Just before EmuViews went down for the last time, we showed you some
pics of the TMS34010 games (Smash TV, Narc, etc). These awesome games
have come a long way to be emulated thanks to the heavenly talents of Mr. Alex Pasadyn,
MAME developer extraordinaire. Devoted to make these games work, Alex has
worked very hard and spent a lot of time into these games. However he found
some time to talk to EmuViews about his experiences as an Emulator Author
and what to expect from MAME and these games, and some extras!
|Alex Pasadyn & TMS34010 - September 12, '98 by JoseQ
1. Can you introduce yourself and tell us how you got into
programming emulators? Where and when did you start?
Well, I'm a graduate student at the University of Texas at Austin. I've
been interested in emulation for quite a while. I grew up playing the
now classic arcade games of the early 80's. I was always annoyed at the
way the home versions were always missing levels or had other problems
like that. I was probably one of the first people to buy that Williams
Arcade Classics when it came out. In the early days of arcade
emulation, I was really interested in Dave Spicer's arcade emulator
(Sparcade). I started playing around with the MAME source when I found
it, and realized that this was something I could do. I didn't release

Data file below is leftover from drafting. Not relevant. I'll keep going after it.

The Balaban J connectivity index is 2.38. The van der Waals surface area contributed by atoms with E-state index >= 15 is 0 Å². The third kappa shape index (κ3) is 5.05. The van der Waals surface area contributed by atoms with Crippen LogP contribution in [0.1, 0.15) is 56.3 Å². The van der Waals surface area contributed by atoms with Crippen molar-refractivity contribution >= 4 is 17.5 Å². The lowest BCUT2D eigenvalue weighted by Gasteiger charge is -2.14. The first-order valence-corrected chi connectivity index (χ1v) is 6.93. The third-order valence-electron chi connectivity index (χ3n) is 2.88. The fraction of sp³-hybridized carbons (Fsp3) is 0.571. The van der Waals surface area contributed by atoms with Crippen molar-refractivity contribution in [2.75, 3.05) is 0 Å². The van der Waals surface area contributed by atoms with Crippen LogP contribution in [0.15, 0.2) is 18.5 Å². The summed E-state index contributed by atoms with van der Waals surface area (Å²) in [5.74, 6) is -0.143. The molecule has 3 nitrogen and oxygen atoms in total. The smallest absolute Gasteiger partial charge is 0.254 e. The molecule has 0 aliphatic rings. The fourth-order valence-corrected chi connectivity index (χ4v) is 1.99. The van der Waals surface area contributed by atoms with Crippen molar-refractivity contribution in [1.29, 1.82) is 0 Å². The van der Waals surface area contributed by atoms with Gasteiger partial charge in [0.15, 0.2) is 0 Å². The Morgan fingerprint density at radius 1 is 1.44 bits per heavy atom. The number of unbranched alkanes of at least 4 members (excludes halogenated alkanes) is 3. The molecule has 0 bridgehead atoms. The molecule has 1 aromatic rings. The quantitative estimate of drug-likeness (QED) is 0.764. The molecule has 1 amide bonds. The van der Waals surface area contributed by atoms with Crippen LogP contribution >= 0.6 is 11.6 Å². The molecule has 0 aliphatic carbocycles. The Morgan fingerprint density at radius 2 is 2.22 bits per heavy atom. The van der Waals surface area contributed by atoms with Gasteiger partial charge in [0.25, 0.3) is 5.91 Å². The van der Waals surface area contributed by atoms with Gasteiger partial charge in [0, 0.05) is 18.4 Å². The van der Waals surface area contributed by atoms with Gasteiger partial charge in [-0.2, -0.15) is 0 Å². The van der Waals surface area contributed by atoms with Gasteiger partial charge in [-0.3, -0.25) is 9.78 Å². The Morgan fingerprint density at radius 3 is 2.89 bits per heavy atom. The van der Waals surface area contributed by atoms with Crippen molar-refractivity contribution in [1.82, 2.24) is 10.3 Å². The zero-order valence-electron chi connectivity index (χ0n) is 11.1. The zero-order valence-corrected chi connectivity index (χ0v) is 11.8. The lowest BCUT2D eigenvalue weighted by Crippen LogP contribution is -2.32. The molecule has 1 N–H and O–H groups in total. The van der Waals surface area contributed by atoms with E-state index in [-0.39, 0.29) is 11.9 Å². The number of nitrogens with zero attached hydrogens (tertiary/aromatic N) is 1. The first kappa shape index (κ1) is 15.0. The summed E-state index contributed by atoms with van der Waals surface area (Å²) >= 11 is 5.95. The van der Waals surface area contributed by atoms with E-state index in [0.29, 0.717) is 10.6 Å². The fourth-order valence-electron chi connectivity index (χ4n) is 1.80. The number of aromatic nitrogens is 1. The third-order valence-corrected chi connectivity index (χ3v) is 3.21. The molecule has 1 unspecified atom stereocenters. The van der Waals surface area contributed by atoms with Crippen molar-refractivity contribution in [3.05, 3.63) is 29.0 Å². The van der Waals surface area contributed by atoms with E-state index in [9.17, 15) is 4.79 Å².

anything until about half a year ago, when I had a couple pretty solid
MAME drivers that I really thought people would enjoy. Since then, I've
done some more with adding games, and recently, I've gotten into
programming CPU cores.
2. Will you tell us what different programming skills you
had developed prior to programming emulation? Was it easy
when you started?
Well, I program all the time for school and work. I am a graduate
student in chemical engineering, studying modeling and control systems.
So, I pretty much do all my work at the computer, and it involves
programming a lot of simulations and calculations. Most of that is
written in C or in specialized modeling languages. I've also known x86
assembly language for years. As far as getting into emulation, it's not
that hard to do if you put in the time. If you have good documentation
on the hardware you're trying to simulate, then it's just a matter of
setting it up.
3. What projects are you involved in right now?
Right now, my main emulation project is getting the Williams games
running on the TMS34010 chip to run. This has been pretty tricky, but
also really fun. Narc is actually running pretty well, and SmashTV is
close, but still has some problems. I've also been spending some time
on Sega Turbo (1981). This is one of those older games that is just
really complex. I also recently joined the Retrocade team. I'm working
with Neil Bradley on some assembly stuff that should turn out to be
4. TMS34010 is the main chip that controls Smash TV, MK and
the other very wanted games. How is the development coming
along? I understand Zsolt Vasvari is also involved helping?
Yes, I really owe a lot of credit for this to Zsolt. He's helped a lot
on the implementation of the TMS34010 CPU core. Basically, a few weeks
ago, I had looked up a lot of information on these games and the CPU
they use. I sent a message to the MAME mailing list to see if anyone
was interested in working on it with me, and it turns out that he had